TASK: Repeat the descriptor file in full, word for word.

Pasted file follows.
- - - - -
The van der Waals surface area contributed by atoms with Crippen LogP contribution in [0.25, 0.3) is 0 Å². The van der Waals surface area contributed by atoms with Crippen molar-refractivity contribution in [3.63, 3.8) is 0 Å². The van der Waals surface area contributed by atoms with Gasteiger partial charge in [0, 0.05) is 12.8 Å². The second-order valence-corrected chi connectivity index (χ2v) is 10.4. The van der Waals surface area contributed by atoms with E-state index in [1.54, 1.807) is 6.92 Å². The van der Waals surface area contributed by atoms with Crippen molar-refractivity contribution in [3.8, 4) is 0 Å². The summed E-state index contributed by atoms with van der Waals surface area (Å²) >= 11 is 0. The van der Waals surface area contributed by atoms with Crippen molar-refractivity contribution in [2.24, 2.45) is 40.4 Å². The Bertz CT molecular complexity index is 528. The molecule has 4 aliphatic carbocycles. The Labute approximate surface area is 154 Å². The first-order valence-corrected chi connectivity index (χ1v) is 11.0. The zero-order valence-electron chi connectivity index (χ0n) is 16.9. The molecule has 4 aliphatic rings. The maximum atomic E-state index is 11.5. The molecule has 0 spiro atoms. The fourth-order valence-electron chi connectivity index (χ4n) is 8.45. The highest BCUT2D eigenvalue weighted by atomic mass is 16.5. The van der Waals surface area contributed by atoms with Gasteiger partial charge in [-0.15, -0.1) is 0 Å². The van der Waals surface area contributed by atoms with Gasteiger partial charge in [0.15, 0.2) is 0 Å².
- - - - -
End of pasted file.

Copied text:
The van der Waals surface area contributed by atoms with Crippen LogP contribution in [0.25, 0.3) is 0 Å². The van der Waals surface area contributed by atoms with Crippen molar-refractivity contribution in [3.63, 3.8) is 0 Å². The van der Waals surface area contributed by atoms with Gasteiger partial charge in [0, 0.05) is 12.8 Å². The second-order valence-corrected chi connectivity index (χ2v) is 10.4. The van der Waals surface area contributed by atoms with E-state index in [1.54, 1.807) is 6.92 Å². The van der Waals surface area contributed by atoms with Crippen molar-refractivity contribution in [3.8, 4) is 0 Å². The summed E-state index contributed by atoms with van der Waals surface area (Å²) >= 11 is 0. The van der Waals surface area contributed by atoms with Crippen molar-refractivity contribution in [2.24, 2.45) is 40.4 Å². The Bertz CT molecular complexity index is 528. The molecule has 4 aliphatic carbocycles. The Labute approximate surface area is 154 Å². The first-order valence-corrected chi connectivity index (χ1v) is 11.0. The zero-order valence-electron chi connectivity index (χ0n) is 16.9. The molecule has 4 aliphatic rings. The maximum atomic E-state index is 11.5. The molecule has 0 spiro atoms. The fourth-order valence-electron chi connectivity index (χ4n) is 8.45. The highest BCUT2D eigenvalue weighted by atomic mass is 16.5. The van der Waals surface area contributed by atoms with Gasteiger partial charge in [-0.15, -0.1) is 0 Å². The van der Waals surface area contributed by atoms with Gasteiger partial charge in [0.15, 0.2) is 0 Å².